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The Globe Theatre London
Indoor Jacobean Theatre, Southwark Architecture design by Allies and Morrison, England, UK
4 Aug 2011
The Globe Theatre
Indoor Jacobean Theatre
Design: Allies and Morrison, Architects
Shakespeare’s Globe Announces Architect for Indoor Jacobean Theatre
Shakespeare’s Globe has appointed Allies and Morrison to lead the design of the Globe’s new indoor Jacobean Theatre. Allies and Morrison have extensive experience in the care and conservation of historic and listed buildings and successfully led the design of the redevelopment of the Royal Festival Hall at the Southbank Centre. They have relevant experience to the Globe’s project in working on the Inigo Jones designed Queen’s House at Greenwich. The Globe’s plans to introduce an indoor Jacobean theatre to its already world-famous theatre site on London’s Bankside will be the most complete recreation of an English renaissance indoor theatre yet attempted.
Neil Constable, Chief Executive at Shakespeare’s Globe commented: “We are delighted that Allies and Morrison will be working with us on this exciting project to continue Sam Wanamaker’s dream of the Globe performing both indoors and outdoors. We are confident that their experience, enthusiasm and skill will enable us to deliver this project to the standards of original detail and period reference that it requires. They will work closely with Jon Greenfield, Reconstruction Architect, and our Architecture Research Group to ensure a faithful and considered approach to the historical references in this project.”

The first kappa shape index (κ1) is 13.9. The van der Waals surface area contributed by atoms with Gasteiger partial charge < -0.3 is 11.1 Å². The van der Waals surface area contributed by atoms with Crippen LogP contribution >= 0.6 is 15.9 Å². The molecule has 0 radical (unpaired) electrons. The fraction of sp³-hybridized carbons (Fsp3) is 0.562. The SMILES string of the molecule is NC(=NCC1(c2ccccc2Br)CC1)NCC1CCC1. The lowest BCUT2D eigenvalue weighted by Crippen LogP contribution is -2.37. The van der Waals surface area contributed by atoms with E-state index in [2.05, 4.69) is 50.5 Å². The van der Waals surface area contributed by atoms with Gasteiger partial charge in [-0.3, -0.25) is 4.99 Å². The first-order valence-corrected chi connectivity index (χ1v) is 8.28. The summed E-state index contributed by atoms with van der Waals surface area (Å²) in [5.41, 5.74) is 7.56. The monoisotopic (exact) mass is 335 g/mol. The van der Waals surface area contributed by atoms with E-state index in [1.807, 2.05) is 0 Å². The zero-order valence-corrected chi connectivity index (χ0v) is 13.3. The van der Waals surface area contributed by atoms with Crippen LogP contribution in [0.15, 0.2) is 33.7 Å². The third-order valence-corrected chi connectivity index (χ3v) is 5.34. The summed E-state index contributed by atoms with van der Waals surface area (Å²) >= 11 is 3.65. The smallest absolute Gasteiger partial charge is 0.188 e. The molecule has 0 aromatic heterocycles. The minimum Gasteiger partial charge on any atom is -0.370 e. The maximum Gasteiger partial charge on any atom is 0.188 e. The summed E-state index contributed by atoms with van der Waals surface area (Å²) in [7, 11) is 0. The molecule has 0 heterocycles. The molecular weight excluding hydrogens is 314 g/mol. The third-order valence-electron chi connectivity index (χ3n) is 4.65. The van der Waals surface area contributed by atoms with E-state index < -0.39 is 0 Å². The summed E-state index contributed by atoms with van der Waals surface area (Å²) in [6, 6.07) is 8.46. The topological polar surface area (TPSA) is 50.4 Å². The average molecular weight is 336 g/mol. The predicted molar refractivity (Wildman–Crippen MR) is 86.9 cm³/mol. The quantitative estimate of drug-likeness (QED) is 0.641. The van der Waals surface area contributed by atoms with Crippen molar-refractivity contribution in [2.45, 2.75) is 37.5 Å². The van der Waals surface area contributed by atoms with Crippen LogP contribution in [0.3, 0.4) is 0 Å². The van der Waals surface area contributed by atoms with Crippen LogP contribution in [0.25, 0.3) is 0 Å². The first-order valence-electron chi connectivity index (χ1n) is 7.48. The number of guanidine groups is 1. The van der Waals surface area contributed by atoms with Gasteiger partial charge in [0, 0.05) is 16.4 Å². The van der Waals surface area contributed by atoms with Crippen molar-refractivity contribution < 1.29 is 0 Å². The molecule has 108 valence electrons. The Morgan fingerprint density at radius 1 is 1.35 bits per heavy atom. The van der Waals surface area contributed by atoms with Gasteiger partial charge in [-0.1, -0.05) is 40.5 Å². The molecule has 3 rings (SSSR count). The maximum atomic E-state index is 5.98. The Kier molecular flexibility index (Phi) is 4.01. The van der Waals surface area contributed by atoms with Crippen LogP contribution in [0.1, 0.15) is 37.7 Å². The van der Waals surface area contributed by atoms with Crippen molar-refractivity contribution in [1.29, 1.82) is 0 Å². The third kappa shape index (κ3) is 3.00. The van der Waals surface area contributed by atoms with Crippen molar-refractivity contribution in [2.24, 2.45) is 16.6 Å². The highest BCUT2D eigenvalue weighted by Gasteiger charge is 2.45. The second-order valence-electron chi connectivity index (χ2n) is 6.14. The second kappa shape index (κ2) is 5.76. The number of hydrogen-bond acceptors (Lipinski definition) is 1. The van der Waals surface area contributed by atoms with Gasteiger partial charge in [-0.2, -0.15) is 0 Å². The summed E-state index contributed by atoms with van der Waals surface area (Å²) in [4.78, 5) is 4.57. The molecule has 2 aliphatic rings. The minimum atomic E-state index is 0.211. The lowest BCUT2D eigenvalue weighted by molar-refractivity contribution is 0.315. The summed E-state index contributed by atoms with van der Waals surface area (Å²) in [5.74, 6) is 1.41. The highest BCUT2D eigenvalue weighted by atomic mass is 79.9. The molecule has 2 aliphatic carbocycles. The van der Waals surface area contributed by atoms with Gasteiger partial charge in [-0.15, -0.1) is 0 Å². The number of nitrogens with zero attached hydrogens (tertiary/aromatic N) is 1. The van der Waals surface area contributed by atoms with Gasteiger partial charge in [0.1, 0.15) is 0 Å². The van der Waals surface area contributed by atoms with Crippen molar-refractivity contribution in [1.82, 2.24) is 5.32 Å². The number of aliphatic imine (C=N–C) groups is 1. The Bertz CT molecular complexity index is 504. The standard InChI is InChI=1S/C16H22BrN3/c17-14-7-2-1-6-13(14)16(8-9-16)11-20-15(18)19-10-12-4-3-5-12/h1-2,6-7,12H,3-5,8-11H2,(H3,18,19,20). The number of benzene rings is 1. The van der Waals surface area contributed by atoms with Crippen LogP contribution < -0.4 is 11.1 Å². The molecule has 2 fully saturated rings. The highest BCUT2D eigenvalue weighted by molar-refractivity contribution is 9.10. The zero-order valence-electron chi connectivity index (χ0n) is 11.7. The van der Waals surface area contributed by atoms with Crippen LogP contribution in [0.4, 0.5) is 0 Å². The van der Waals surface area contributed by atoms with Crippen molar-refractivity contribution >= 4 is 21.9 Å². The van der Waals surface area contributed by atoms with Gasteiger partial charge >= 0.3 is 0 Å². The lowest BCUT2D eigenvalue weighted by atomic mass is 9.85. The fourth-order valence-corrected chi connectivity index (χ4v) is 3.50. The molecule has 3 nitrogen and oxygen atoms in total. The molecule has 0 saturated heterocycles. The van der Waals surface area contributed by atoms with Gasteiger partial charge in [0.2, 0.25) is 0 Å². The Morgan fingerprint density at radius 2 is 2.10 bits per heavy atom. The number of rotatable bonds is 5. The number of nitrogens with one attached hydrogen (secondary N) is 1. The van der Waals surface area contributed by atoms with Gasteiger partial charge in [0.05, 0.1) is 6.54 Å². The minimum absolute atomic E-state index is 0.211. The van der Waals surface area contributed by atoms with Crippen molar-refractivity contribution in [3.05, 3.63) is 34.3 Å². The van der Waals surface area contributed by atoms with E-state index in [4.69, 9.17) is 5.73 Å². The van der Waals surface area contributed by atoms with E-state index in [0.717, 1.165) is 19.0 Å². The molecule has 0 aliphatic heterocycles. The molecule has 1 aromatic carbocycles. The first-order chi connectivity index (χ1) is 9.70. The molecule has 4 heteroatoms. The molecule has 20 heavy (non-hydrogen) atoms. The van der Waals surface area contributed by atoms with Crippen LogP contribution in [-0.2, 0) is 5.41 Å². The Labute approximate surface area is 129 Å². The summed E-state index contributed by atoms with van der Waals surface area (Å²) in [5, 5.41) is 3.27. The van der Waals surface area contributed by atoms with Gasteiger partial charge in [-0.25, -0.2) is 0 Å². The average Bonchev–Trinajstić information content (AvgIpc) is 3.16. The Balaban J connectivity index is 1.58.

Paul Appleton, Partner at Allies and Morrison continued, “For us, the prospect of recreating, in the heart of Southwark, a theatre for which Shakespeare might have written his last plays, represents an extraordinary privilege.”
Allies and Morrison have been involved in a broad spectrum of cultural and public projects ranging from a gallery for the Contemporary Applied Arts to the realisation of the BBC headquarters at White City. Recent projects include the new state-of-the-art planetarium at the Royal Observatory Greenwich and the restoration of the Royal Festival Hall and redevelopment of its environs.
For both attractions the significant increase in visitor numbers is testament to the public acclaim the projects have achieved. The Royal Festival Hall was shortlisted for an RIBA Stirling prize and the Royal Observatory received awards from the RIBA, Civic Trust and AIA/ UK Chapter.
Allies and Morrison will work closely with Jon Greenfield as the Globe’s Reconstruction Architect. Jon, supported by Master Craftsman of the Globe Theatre, Peter McCurdy, will advise on reconstruction issues and how they relate to achieving a faithful Jacobean interior, and to ensure that a successful fusion of modern codes and licensing requirements with historical accuracy can be achieved.
The design team is supported by Paul Russell, the Globe’s Project Coordinator, and Flip Tanner, Theatre Planning and Design Consultant at Fisher Dachs Associates.
Project Management and Quantity Surveying services are provided by Phil Elliot of Gardiner and Theobald LLP, Mechanical and Electrical Consultancy services by FHP Engineering, and structural engineering support by Richard Heath at Momentum, Andy Nicolson at WSP Group is the Fire Consultant and David Bonnet Associates are the Access Consultants.